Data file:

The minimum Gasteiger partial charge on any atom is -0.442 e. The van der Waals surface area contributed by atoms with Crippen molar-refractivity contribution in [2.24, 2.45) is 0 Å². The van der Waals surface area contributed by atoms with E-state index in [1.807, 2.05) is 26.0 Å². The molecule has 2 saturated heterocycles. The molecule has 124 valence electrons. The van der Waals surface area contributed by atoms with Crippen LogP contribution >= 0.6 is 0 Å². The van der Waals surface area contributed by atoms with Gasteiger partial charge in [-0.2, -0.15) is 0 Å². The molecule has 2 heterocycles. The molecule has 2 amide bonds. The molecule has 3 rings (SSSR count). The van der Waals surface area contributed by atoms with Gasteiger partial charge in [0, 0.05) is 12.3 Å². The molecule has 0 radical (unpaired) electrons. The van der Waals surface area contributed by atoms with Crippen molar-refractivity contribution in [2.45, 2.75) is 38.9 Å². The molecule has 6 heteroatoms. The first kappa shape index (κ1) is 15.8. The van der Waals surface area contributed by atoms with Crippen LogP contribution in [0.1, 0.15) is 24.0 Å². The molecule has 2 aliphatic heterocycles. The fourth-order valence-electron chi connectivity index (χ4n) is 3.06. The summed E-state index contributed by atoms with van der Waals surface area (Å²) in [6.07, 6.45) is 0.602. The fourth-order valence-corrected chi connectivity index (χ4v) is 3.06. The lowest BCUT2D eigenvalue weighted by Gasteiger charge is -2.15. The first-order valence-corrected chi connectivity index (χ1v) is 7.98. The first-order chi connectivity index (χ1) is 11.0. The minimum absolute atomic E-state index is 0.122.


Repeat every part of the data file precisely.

The minimum Gasteiger partial charge on any atom is -0.442 e. The van der Waals surface area contributed by atoms with Crippen molar-refractivity contribution in [2.24, 2.45) is 0 Å². The van der Waals surface area contributed by atoms with E-state index in [1.807, 2.05) is 26.0 Å². The molecule has 2 saturated heterocycles. The molecule has 124 valence electrons. The van der Waals surface area contributed by atoms with Crippen LogP contribution >= 0.6 is 0 Å². The van der Waals surface area contributed by atoms with Gasteiger partial charge in [-0.2, -0.15) is 0 Å². The molecule has 2 heterocycles. The molecule has 2 amide bonds. The molecule has 3 rings (SSSR count). The van der Waals surface area contributed by atoms with Gasteiger partial charge in [0, 0.05) is 12.3 Å². The molecule has 0 radical (unpaired) electrons. The van der Waals surface area contributed by atoms with Crippen molar-refractivity contribution in [2.45, 2.75) is 38.9 Å². The molecule has 6 heteroatoms. The first kappa shape index (κ1) is 15.8. The van der Waals surface area contributed by atoms with Crippen LogP contribution in [0.1, 0.15) is 24.0 Å². The molecule has 2 aliphatic heterocycles. The fourth-order valence-electron chi connectivity index (χ4n) is 3.06. The summed E-state index contributed by atoms with van der Waals surface area (Å²) in [6.07, 6.45) is 0.602. The fourth-order valence-corrected chi connectivity index (χ4v) is 3.06. The lowest BCUT2D eigenvalue weighted by Gasteiger charge is -2.15. The first-order valence-corrected chi connectivity index (χ1v) is 7.98. The first-order chi connectivity index (χ1) is 11.0. The minimum absolute atomic E-state index is 0.122.